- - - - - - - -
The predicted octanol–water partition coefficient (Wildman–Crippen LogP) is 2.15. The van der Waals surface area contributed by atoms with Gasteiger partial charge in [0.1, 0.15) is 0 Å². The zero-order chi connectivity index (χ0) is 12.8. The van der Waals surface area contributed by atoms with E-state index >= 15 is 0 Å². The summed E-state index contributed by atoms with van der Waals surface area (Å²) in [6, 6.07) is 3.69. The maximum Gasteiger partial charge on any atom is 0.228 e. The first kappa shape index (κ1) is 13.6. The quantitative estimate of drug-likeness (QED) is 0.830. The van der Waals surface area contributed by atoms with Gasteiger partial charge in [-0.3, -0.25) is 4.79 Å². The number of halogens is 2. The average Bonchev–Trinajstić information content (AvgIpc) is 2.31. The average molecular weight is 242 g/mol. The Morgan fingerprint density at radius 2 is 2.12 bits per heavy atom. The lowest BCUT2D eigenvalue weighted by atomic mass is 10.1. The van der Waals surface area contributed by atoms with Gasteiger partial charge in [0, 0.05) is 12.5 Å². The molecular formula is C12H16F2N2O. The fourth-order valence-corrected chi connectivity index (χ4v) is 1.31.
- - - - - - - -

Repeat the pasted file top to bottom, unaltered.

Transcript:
The predicted octanol–water partition coefficient (Wildman–Crippen LogP) is 2.15. The van der Waals surface area contributed by atoms with Gasteiger partial charge in [0.1, 0.15) is 0 Å². The zero-order chi connectivity index (χ0) is 12.8. The van der Waals surface area contributed by atoms with E-state index >= 15 is 0 Å². The summed E-state index contributed by atoms with van der Waals surface area (Å²) in [6, 6.07) is 3.69. The maximum Gasteiger partial charge on any atom is 0.228 e. The first kappa shape index (κ1) is 13.6. The quantitative estimate of drug-likeness (QED) is 0.830. The van der Waals surface area contributed by atoms with Gasteiger partial charge in [-0.3, -0.25) is 4.79 Å². The number of halogens is 2. The average Bonchev–Trinajstić information content (AvgIpc) is 2.31. The average molecular weight is 242 g/mol. The Morgan fingerprint density at radius 2 is 2.12 bits per heavy atom. The lowest BCUT2D eigenvalue weighted by atomic mass is 10.1. The van der Waals surface area contributed by atoms with Gasteiger partial charge in [0, 0.05) is 12.5 Å². The molecular formula is C12H16F2N2O. The fourth-order valence-corrected chi connectivity index (χ4v) is 1.31.